Focus Features // PG // May 7, 2010
Review by Brian Orndorf | posted May 6, 2010
Highly Recommended
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In a rare case of truth in advertising, "Babies" gives audiences exactly what's promised: 78 minutes of unfiltered infant adventure. It's not a documentary in the traditional sense, lacking a purring narrator or an expert opinion to anchor it. Instead, the picture provides an up-close glimpse of life at its earliest wobbly stages, tracking the rise of four new, bewildered members to the human race.

Instead of observing a single newborn on the way to the glory of its first steps, "Babies" covers four little ones from around the globe, greeting Ponijao from Namibia, Bayarjargal from Mongolia, Hattie from San Francisco, and Mari from Tokyo. From the moment of their birth, director Thomas Balmes keeps his cameras trained on their movement, watching as the babies develop in diverse areas of the world, while also observing the range of parenting techniques and instincts that help to keep the wee ones alive and happy.

"Babies" is pure behavior, which takes a few moments to process. Balmes doesn't interfere or comment on the children, but merely captures their purity of development and unfailing curiosity. While helped along by a few soundtrack cuts, "Babies" is primarily a silent viewing experience, with mighty passages of infant response taking center stage, as they coo, cry, and gurgle from desert huts to city high-rises, with their universal needs creating a compelling human uniformity despite diverse cultural backgrounds and environmental/economic disparity.

Educational in a roundabout way, "Babies" explores how infants communicate and seize their self-awareness, with the stars of the show working their way around the household, interacting with toys, sucking on homemade pacifiers (a piece of fat harpooned by a matchstick in Mongolia), dealing with jealous siblings, and often bombing around with domesticated animals (three of the homes have very patient cats). "Babies" is a chance to drink in the essence of experience, with extended takes devoted to these young things simply exploring their surroundings, which leads to bouts of joy or ungodly frustration.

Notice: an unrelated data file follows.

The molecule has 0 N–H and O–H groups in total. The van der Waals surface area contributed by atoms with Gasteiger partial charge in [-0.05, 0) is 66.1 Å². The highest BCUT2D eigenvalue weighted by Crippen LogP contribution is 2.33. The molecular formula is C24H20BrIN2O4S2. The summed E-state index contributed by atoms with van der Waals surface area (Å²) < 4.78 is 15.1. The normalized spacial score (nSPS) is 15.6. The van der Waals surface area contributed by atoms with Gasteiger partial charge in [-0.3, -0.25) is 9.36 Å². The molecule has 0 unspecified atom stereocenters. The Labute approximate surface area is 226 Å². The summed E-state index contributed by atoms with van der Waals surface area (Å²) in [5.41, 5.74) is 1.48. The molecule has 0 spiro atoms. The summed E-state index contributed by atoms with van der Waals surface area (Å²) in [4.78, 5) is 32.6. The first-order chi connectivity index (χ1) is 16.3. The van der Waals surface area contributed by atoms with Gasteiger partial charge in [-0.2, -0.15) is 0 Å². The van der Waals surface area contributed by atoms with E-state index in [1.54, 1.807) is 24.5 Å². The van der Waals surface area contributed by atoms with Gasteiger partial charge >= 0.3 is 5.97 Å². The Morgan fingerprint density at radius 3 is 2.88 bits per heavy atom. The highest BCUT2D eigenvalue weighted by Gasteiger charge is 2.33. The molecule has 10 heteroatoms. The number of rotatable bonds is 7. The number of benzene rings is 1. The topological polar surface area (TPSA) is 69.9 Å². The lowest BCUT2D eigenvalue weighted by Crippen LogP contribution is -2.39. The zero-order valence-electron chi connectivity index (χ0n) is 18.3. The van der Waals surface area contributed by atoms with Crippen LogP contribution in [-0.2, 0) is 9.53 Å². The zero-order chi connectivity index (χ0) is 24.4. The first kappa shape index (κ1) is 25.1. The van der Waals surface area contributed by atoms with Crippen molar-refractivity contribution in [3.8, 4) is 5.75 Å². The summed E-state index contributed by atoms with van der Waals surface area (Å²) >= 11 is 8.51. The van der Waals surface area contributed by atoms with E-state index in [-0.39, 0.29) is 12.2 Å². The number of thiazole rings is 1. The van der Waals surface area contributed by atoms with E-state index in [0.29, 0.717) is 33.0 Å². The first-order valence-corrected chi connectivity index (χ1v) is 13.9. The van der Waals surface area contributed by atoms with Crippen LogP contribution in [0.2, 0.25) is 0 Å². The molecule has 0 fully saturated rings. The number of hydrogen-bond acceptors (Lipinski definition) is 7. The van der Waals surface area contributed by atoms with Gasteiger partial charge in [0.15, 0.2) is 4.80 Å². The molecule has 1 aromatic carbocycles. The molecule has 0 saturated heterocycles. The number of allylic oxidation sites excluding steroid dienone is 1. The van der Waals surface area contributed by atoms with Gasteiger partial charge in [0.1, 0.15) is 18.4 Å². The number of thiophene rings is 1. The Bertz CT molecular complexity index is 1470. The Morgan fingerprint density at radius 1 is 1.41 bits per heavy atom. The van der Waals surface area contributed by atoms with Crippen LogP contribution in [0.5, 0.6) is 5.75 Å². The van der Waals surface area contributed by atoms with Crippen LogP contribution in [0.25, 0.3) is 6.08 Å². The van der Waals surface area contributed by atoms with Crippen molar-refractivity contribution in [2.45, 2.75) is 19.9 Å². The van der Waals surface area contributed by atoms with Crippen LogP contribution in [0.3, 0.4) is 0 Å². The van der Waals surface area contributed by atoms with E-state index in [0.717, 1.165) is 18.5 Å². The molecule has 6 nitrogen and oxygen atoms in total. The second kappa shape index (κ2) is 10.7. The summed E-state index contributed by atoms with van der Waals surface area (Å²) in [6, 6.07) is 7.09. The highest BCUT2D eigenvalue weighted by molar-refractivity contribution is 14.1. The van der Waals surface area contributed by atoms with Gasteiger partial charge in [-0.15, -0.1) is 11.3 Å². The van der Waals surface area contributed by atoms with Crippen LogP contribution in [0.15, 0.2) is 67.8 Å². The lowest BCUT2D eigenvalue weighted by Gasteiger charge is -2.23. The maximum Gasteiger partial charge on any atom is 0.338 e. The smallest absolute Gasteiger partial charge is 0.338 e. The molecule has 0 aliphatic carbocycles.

Just who is "Babies" for? Seemingly indistinct as a documentary, the picture could easily become a valuable reflection of life for new parents, while the film also feeds into babyfever hysteria all too conveniently, with Bayarjargal rising as a filthy, snotty, 100% adorable star of the show as he giggles with every new revelation. Motherhood is also a huge component of "Babies," displaying the spectrum of reactions to everyday duties, including the disposal of fecal matter, refereeing horseplay, and breastfeeding. For outsiders looking in, "Babies" paints a persuasive portrait of parenting demands, though overall physical drain isn't addressed.

"Babies" also seems ideal for babies, who might delight in watching others enjoy the first few years of life. The documentary is best keeping to the infants, allowing the audience to watch them comprehend the world and their own working parts, taking their first steps toward maturity, full on breast milk, tears, and a raging curiosity that seems as though it will last forever.

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